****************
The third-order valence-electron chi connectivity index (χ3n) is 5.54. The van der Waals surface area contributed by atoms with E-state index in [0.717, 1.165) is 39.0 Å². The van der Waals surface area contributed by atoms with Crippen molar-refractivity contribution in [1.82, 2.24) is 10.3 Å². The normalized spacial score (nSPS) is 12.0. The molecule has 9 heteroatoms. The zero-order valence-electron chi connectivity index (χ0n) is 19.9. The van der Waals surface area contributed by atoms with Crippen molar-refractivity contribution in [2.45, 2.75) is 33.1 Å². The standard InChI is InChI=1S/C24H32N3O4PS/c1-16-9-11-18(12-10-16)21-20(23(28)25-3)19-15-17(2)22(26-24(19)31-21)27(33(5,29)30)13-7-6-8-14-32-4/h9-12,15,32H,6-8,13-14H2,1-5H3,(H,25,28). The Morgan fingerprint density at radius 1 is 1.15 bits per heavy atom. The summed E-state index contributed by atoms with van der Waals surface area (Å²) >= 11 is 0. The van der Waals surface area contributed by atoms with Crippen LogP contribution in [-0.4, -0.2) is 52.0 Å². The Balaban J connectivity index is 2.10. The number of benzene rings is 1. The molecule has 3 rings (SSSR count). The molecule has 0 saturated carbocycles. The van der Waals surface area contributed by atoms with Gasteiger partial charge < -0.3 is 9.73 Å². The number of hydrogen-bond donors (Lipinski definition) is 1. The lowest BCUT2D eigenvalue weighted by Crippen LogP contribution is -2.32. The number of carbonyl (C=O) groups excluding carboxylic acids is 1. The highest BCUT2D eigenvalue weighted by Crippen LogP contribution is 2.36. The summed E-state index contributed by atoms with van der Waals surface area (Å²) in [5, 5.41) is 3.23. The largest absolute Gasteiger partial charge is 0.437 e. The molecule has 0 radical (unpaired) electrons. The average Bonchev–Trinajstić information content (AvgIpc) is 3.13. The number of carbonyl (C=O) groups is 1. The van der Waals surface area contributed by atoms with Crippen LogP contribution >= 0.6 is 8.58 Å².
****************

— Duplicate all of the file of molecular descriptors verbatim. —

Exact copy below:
The third-order valence-electron chi connectivity index (χ3n) is 5.54. The van der Waals surface area contributed by atoms with E-state index in [0.717, 1.165) is 39.0 Å². The van der Waals surface area contributed by atoms with Crippen molar-refractivity contribution in [1.82, 2.24) is 10.3 Å². The normalized spacial score (nSPS) is 12.0. The molecule has 9 heteroatoms. The zero-order valence-electron chi connectivity index (χ0n) is 19.9. The van der Waals surface area contributed by atoms with Crippen molar-refractivity contribution in [2.45, 2.75) is 33.1 Å². The standard InChI is InChI=1S/C24H32N3O4PS/c1-16-9-11-18(12-10-16)21-20(23(28)25-3)19-15-17(2)22(26-24(19)31-21)27(33(5,29)30)13-7-6-8-14-32-4/h9-12,15,32H,6-8,13-14H2,1-5H3,(H,25,28). The Morgan fingerprint density at radius 1 is 1.15 bits per heavy atom. The summed E-state index contributed by atoms with van der Waals surface area (Å²) >= 11 is 0. The van der Waals surface area contributed by atoms with Crippen LogP contribution in [-0.4, -0.2) is 52.0 Å². The Balaban J connectivity index is 2.10. The number of benzene rings is 1. The molecule has 3 rings (SSSR count). The molecule has 0 saturated carbocycles. The van der Waals surface area contributed by atoms with Gasteiger partial charge < -0.3 is 9.73 Å². The number of hydrogen-bond donors (Lipinski definition) is 1. The lowest BCUT2D eigenvalue weighted by Crippen LogP contribution is -2.32. The number of carbonyl (C=O) groups excluding carboxylic acids is 1. The highest BCUT2D eigenvalue weighted by Crippen LogP contribution is 2.36. The summed E-state index contributed by atoms with van der Waals surface area (Å²) in [5, 5.41) is 3.23. The largest absolute Gasteiger partial charge is 0.437 e. The molecule has 0 radical (unpaired) electrons. The average Bonchev–Trinajstić information content (AvgIpc) is 3.13. The number of carbonyl (C=O) groups is 1. The van der Waals surface area contributed by atoms with Crippen LogP contribution >= 0.6 is 8.58 Å².